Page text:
At long last, 4.5 years after starting college (I did switch majors, to a MUCH harder major which took me longer to finish), I graduated and we moved to Missouri! As an aside, I actually graduated during a recession and many people who didn’t have jobs yet simply continued their studies, but I was optimistic that I would land a job, and I did.. as a software engineer! That does seem like an eternity ago, but I am quickly getting off topic, so back to the subject at hand!!
As a “rich” (ha!) college grad, making a “real” salary, I splurged and bought my first flat screen LCD monitor: a Balance 19″ display, available only at Wal-Mart. The quality was on par with what you would expect from a low-cost monitor, complete with dead pixels, but I was (mostly) happy. I still have that monitor today, and up until the pandemic, it was my primary desk monitor! And I even used it a bit during the pandemic, but the 1280×1084 max resolution just wasn’t cutting it for me sadly.
After we bought out first house, and had pretty much moved on to using laptops (mostly un-notable Dell laptops that were cheaply available from Dell outlet online), I decided to set up a “newer” desktop for our kids to use! As such, I purchased a Dell Optiplex SX270. And that’s the very machine that inspired the series of blog posts about nostalgia, since recently I spent way too much money repairing this machine to keep it running. Next week on my YouTube channel, I’ll be debuting the final repair video in the series for this machine, which has been running flawlessly now for the better part of a month! My very young kids spent countless hours on this system, and I even created custom website launchers to make it easy for them to find their favorite websites. This little computer reflects the introduction of what are now nostalgic PCs to my children. Now, here we are, two moves later, three jobs later, living in the third home that we have purchased, and the Optiplex SX270 (which we call “Baby Dell”) is working, running a small backup program every night, as it has been for well over a decade at this point. It’s a nice little Pentium 4 system, 2.8GHz, with an 80GB hard drive, and presently 2GB RAM. Its small form factor is extremely flawed in design, and it will eventually cook itself to death again, but, until then, it will soldier on!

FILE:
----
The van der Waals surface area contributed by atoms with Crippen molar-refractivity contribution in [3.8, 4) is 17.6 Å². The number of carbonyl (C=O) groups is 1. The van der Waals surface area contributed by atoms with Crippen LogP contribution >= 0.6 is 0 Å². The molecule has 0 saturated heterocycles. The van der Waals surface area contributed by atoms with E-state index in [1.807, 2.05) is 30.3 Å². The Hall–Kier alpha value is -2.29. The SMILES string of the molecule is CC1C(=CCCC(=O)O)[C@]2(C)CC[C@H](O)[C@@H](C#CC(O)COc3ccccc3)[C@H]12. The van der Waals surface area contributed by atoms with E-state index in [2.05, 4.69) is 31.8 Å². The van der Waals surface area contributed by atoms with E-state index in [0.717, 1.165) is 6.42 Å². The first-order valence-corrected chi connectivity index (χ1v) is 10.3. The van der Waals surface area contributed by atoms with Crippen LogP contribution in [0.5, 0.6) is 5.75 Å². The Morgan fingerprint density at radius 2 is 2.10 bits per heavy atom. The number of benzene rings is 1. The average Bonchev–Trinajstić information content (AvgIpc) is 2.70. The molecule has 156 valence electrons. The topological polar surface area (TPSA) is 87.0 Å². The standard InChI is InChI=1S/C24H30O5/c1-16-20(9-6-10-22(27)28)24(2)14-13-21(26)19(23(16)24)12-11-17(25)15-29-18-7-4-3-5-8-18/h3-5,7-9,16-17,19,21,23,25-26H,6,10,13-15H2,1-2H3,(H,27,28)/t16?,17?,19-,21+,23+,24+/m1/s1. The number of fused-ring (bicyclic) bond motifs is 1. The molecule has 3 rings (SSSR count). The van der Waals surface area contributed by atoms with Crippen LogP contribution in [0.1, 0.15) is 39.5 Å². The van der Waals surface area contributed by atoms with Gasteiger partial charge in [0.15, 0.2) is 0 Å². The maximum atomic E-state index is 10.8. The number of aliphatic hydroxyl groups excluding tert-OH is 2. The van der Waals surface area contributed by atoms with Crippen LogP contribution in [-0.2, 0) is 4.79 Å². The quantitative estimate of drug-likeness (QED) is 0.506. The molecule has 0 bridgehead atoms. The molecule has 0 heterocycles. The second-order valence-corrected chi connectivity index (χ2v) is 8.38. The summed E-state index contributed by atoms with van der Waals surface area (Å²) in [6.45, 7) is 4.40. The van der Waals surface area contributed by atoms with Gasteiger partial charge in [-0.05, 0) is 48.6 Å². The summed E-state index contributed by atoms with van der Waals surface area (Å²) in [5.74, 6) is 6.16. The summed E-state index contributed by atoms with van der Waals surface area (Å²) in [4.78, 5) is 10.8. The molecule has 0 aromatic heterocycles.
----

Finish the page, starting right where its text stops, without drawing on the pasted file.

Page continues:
And thus concludes the final nostalgic chapter involving the past and retro computing. In the final chapter next week, we’ll discuss my return to the retro computing scene, which has actually been pretty recent really: It all started about two years ago! As such, there’s quite a gap in the history book, from around 2007 until 2019. I’ve toyed with emulators over the years, and have always had a Windows 3.11 virtual machine around, but this was my first foray into hardware purchases. And, for the record, I don’t consider my Optiplex SX270 to be retro, as it has always been with me since the retro days.. but as you can see from the story here, it truly is retro! Funny how the mind works, isn’t it?